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Central African Top Prosecutor Testifies in Bemba Trial

The trial of war crimes accused Jean-Pierre Bemba today heard from the top prosecutor of the Central African Republic (CAR), who described how they investigated abuses allegedly committed by members of Mr. Bemba’s armed group.

Firmin Feindiro, the Prosecutor-General of the CAR, explained to the court how Central African judicial authorities investigated the perpetrators of crimes in the country, including former president Ange-Félix Patassé, Mr. Bemba, and other CAR government officials.

Mr. Feindiro, who has been a top judicial official for 15 years and was appointed prosecutor for Bangui – capital of the CAR – on August 1, 2003, told the court that in his capacity as prosecutor, he received a letter from his country’s Ministry of Justice tasking him with opening an investigation into the 2002–2003 conflict in his country. He said this letter was accompanied by a report on the number of victims of crimes during that period.

The report was the result from a primarily “medical investigation” carried out by a committee, including the United Nations Development Program (UNDP) and The United Nations Children’s Fund (UNICEF) in partnership with the Central African Ministry of Social Affairs.

Under questioning by prosecution lawyer Ibrahim Yillah, Mr. Feindiro said he subsequently led an inquiry aimed at determining the responsibility of individuals behind various crimes committed in the CAR.

“People had been killed. People had been raped. Possessions had been stolen, looted. People had been injured as well,” stated Mr. Feindiro. Besides, he said, there were crimes committed that were “financial in nature.”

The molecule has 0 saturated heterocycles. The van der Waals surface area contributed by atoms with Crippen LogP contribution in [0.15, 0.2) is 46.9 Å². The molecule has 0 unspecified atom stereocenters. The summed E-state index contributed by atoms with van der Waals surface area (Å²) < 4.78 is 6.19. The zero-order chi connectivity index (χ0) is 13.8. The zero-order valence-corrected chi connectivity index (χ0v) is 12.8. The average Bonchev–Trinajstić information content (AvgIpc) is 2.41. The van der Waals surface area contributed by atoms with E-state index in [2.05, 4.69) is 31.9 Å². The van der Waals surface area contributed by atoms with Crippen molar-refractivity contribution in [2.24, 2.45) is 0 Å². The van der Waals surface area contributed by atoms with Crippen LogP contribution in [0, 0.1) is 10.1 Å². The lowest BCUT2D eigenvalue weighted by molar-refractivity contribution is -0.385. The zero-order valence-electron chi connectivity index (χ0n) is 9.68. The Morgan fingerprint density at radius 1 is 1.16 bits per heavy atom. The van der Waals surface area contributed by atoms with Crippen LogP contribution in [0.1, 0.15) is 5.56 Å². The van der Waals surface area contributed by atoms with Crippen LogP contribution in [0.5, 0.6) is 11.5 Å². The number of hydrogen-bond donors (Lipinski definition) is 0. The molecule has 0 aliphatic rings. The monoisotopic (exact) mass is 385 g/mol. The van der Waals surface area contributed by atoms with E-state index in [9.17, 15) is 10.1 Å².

He also told the trial that due to a number of problems, his investigation was not preceded by a preliminary investigation.

“Because of the war, the criminal investigation police was not working. There was no equipment, the army was completely disorganized,” stated Mr. Feindiro, who testified in open court with his face visible. He also gave his name publically, unlike the majority of witnesses who have so far appeared for the prosecution. The witness continued, “The prosecutor had no means available to take people to the places where the violent acts were said to have been committed or provide any security.” He added that victims came forward voluntarily when they heard that the proceedings were underway.

The victims, many of whom were interviewed in the presence of Mr. Feindiro, came from numerous neighborhoods in and around Bangui. He said most of them were “disturbed.” Some had medical results with positive diagnosis for HIV/AIDS. Others had speech difficulties and broke down during examination because of the rape and other abuses they had endured at the hands of soldiers they believed to be from Mr. Bemba’s group.

Mr. Bemba was initially charged in absentia by Central African authorities before his case was referred to the International Criminal Court (ICC) because that country’s judicial officials claimed they did not have the capacity to arrest and try him. Prosecutors at the ICC charge that Mr. Bemba’s troops raped, pillaged, and murdered civilians during their presence in the CAR at the time of the conflict. The crimes are alleged to have been committed in Bangui and its surrounding areas.

In his testimony today, Mr. Feindiro described how the prosecution office in the CAR identified and interviewed witnesses and victims, leading to the conclusion by the country’s prosecution about the individuals they believed were responsible for the crimes in Bangui and surrounding areas during 2002 and 2003.

The prosecution will continue to question Mr. Feindiro tomorrow morning.

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